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  • Friday, December 12, 2008
    NY Times: McGarrigle Christmas Hour "A Celebration of Extended Family, Intermingling of Musical Dynasties"

    The McGarrigle Christmas Hour brought more than a little holiday cheer and flair to Carnegie Hall's hallowed Stern Auditorium on Wednesday night. It was a family affair, with Kate and Anna McGarrigle, Kate's children Rufus and Martha Wainwright, their aunt Sloan Wainwright, and many other extended family members by marriage, birth, and longtime friendships, including Emmylou Harris, Laurie Anderson, Lou Reed, Justin Bond, Jimmy Fallon, Teddy and Kami Thompson, and many others.

    The concert, now a regular holiday tradition, drew its repertoire from the 2005 Nonesuch release of the same name, along with a number of new additions and very different sorts of Christmas classics, from Kami Thompson's cover of Wham's "Last Christmas" to Martha's take on The Waitresses' "Christmas Wrapping," and powerful new pieces from Rufus, Justin Bond, and Laurie Anderson.

    New York Times music critic Stephen Holden calls it "a celebration of extended family and the intermingling of musical dynasties" and further describes it this way:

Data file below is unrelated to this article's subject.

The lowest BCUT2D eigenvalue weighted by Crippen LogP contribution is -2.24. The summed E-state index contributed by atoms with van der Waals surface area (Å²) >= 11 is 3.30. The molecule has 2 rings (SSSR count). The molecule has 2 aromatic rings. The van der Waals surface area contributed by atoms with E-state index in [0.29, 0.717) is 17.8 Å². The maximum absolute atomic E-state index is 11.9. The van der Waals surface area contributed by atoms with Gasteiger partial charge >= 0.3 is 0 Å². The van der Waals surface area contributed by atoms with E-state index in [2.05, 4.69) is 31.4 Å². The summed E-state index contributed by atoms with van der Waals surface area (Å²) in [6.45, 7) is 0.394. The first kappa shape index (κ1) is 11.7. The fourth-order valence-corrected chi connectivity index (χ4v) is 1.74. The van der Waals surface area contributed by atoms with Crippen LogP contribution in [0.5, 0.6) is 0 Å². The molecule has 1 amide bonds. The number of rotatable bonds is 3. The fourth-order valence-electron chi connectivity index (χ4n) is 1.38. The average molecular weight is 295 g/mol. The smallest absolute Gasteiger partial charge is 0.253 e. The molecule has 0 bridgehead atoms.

Although the program still includes the kind of pristine, ancient-sounding French carols performed by the sisters that used to dominate the show, the younger city folk have added a new flavor. An imaginary cabin in the Canadian woods on a frigid, snowy night, where the crackling of logs mingles with the sounds of homespun voices gathered around an old upright is no longer the only location to which you are transported.

    He goes on to describe some of his own favorites of the evening:

    Mr. Thompson, a great folk-pop singer, performing his original song “Christmas”; Mr. Reed droning a deadpan “Blue Christmas”; Mr. Wainwright and Mr. Bond giving “Have Yourself a Merry Little Christmas” the full Judy Garland treatment; Martha Wainwright’s seriocomic take on “I’ll Be Home for Christmas”; Jimmy Fallon’s parodies of Neil Young, Bruce Springsteen and David Bowie singing “Jingle Bells”; Emmylou Harris leading “O Little Town of Bethlehem”; and Ms. Anderson’s monologue, which included her sardonic reflection on humanity’s relation to the stars: “We can’t hurt them.”

    You can read the full concert review along with video coverage of the show with behind-the-scenes chats with Emmylou, Rufus, Martha, Kate and Anna, and two rather well-known fans from the audience, Mark Ronson and Sean Lennon, at nytimes.com. Listen to clips from the album here.

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NY Times: McGarrigle Christmas Hour "A Celebration of Extended Family, Intermingling of Musical Dynasties"

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on December 12, 2008 - 11:06am
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Friday, December 12, 2008 - 15:00